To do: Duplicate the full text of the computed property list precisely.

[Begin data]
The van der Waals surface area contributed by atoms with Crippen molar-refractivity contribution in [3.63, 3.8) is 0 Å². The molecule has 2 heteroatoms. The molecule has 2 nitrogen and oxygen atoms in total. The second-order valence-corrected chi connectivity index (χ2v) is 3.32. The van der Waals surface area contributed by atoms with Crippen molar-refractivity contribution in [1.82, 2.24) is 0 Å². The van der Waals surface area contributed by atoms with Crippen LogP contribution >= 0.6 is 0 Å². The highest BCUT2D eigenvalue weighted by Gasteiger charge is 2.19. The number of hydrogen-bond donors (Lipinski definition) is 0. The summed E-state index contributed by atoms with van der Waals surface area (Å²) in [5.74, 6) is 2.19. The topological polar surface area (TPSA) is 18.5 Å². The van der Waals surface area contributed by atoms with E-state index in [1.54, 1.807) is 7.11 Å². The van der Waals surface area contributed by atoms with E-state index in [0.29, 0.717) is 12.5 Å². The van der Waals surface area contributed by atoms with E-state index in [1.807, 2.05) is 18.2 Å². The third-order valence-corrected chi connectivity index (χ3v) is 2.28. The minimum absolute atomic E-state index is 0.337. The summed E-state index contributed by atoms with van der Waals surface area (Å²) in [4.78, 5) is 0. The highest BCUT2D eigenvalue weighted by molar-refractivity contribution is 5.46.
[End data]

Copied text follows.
The van der Waals surface area contributed by atoms with Crippen molar-refractivity contribution in [3.63, 3.8) is 0 Å². The molecule has 2 heteroatoms. The molecule has 2 nitrogen and oxygen atoms in total. The second-order valence-corrected chi connectivity index (χ2v) is 3.32. The van der Waals surface area contributed by atoms with Crippen molar-refractivity contribution in [1.82, 2.24) is 0 Å². The van der Waals surface area contributed by atoms with Crippen LogP contribution >= 0.6 is 0 Å². The highest BCUT2D eigenvalue weighted by Gasteiger charge is 2.19. The number of hydrogen-bond donors (Lipinski definition) is 0. The summed E-state index contributed by atoms with van der Waals surface area (Å²) in [5.74, 6) is 2.19. The topological polar surface area (TPSA) is 18.5 Å². The van der Waals surface area contributed by atoms with E-state index in [1.54, 1.807) is 7.11 Å². The van der Waals surface area contributed by atoms with E-state index in [0.29, 0.717) is 12.5 Å². The van der Waals surface area contributed by atoms with E-state index in [1.807, 2.05) is 18.2 Å². The third-order valence-corrected chi connectivity index (χ3v) is 2.28. The minimum absolute atomic E-state index is 0.337. The summed E-state index contributed by atoms with van der Waals surface area (Å²) in [4.78, 5) is 0. The highest BCUT2D eigenvalue weighted by molar-refractivity contribution is 5.46.